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Salt substitutes effective in reducing hypertension in elderly people

Lowering sodium intake can reduce blood pressure regardless of whether one is on medication, a study reveals.

HQ Team

February 13, 2024: Adding to the long line of evidence that reducing salt intake affects blood pressure is the latest study published in the Journal of the American College of Cardiology, which says that replacing regular salt with a salt substitute can reduce high blood pressure in older adults.

The study involved more than 600 participants, age 55 and older, from 48 care facilities in China. All patients had normal blood pressure under 104/90 mmHG. It found that using salt substitutes in diet reduces the chances of developing high blood pressure by 40%.

“Adults frequently fall into the trap of consuming excess salt through easily accessible and budget-friendly processed foods,” said lead researcher Dr. Yangfeng Wu, executive director of the Peking University Clinical Research Institute in Beijing.

“It’s crucial to recognize the impact of our dietary choices on heart health and increase the public’s awareness of lower-sodium options,” he added in a journal news release.

Salt substitutes are effective

For the study, half the participants in the residential facilities were allowed normal salt and the other half were served with a salt substitute in residents’ meals for two years.

After two years, the incidence of high blood pressure was more than double at the facilities that kept using salt – 24.3 cases per 100 people-years versus 11.7 cases per 100 people-years at the facilities using salt substitute.

Person years is a type of measurement that takes into account both the number of people in the study and the amount of time each person spends in the study.

Moreover, the salt substitutes did not cause low blood pressure in the older residents, quite a common occurrence among older adults.

“Our results showcase an exciting breakthrough in maintaining blood pressure that offers a way for people to safeguard their health and minimize the potential for cardiovascular risks, all while being able to enjoy the perks of adding delicious flavor to their favorite meals,” Wu said.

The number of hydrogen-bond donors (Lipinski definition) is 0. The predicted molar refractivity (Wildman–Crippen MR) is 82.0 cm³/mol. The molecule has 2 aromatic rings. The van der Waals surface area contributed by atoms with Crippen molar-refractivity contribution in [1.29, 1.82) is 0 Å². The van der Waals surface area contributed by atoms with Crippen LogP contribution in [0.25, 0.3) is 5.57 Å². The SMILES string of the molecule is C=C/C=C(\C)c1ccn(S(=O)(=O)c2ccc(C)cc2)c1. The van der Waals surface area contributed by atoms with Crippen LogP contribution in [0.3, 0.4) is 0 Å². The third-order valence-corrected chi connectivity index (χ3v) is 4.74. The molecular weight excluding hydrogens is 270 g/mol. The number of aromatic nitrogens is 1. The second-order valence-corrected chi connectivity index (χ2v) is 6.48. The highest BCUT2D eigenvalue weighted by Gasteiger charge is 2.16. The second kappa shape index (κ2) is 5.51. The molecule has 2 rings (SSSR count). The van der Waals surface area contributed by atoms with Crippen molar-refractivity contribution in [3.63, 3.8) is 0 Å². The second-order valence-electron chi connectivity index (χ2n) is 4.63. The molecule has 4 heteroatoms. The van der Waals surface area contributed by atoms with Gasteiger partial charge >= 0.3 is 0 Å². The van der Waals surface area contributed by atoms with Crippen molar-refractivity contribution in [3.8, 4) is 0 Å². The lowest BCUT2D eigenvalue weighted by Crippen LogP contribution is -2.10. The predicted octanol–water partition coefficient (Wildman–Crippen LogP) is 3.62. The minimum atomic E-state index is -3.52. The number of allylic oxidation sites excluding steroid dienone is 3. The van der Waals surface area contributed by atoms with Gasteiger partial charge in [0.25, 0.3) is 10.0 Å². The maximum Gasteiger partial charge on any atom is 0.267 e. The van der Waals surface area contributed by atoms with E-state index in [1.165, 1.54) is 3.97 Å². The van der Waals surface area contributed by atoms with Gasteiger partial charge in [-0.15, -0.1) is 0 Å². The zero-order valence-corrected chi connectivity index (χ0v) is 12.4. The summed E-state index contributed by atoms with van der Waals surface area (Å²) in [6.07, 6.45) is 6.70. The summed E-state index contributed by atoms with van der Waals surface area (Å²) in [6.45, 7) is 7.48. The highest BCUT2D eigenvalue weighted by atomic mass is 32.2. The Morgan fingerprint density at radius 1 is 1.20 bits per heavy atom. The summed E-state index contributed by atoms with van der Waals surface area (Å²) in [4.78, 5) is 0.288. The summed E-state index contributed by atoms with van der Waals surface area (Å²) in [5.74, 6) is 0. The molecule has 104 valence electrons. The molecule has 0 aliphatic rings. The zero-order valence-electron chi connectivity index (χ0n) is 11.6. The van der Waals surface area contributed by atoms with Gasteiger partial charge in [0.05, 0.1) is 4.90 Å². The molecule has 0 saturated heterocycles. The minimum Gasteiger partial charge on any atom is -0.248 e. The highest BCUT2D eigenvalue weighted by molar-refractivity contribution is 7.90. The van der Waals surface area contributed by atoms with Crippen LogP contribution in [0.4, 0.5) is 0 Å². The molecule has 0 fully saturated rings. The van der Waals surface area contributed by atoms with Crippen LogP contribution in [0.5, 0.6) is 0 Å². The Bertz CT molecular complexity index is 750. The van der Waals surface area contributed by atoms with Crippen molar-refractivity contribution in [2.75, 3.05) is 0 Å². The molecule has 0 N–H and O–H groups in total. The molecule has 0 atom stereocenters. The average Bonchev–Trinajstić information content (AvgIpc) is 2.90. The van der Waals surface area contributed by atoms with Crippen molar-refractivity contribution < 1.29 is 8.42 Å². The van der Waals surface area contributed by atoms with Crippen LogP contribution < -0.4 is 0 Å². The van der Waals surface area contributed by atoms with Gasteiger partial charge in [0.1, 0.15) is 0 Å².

Nephrologist Dr. Rik Olde Engberink said the study offers an alternative to simply asking patients to cut back on salt intake – a strategy that has failed to gain wide support among the public.

In this trial, “the salt substitute was given to the kitchen staff, and the facilities were not allowed to provide externally sourced food more than once per week,” said Olde Engberink.

“This approach potentially has a greater impact on blood pressure outcomes, and for this reason, salt substitutes should be adopted early in the food chain by the food industry so that the sodium-potassium ratio of processed foods will improve,” he added.

High blood pressure is the leading risk factor for heart disease and heart-related death, according to the World Health Organization. It affects more than 1.4 billion adults worldwide and results in 10.8 million deaths each year.

Previous studies

Most people worldwide eat more salt than recommended and reducing the intake can effectively cut down hypertension, says another new study from the University of Alabama at Birmingham, Vanderbilt University Medical Center and Northwestern Medicine. presented at the American Heart Association Scientific Sessions 2023.  

The study found that 70-75 percent of all participants, regardless of whether they were already on blood pressure medications or not, were likely to see a reduction in their blood pressure if they lowered the sodium in their diet.

The US FDA plans to permit the use of salt substitutes in daily food, such as bread, cheeses and ketchup, to reduce the harmful effects of sodium intake that leads to heart attacks and strokes.

The US Food and Drug Administration proposed changes to the standards of identity (SOIs) for foods that include salt to permit the use of safe and suitable salt substitutes, according to a statement.

Hypertension prevalence

High blood pressure is the leading risk factor for heart disease and heart-related death, according to the World Health Organization. It affects more than 1.4 billion adults worldwide and results in 10.8 million deaths each year.

Most guidelines recommend a daily dose of sodium <2 g, which is rarely followed. Globally the intake is between 3.5–5.5 g. Salt intake is the highest in Northern China and Japan where daily intake exceeds 10 grams. Interestingly, the lowest intake is found in an isolated tribe in Brazil called the Yanomami Indians. Their intake is 0.2 g per day.

Salt restriction is a cost-effective measure to reduce population morbidity and mortality. WHO is aiming to reduce the global sodium intake by a relative 30% by the year 2025.

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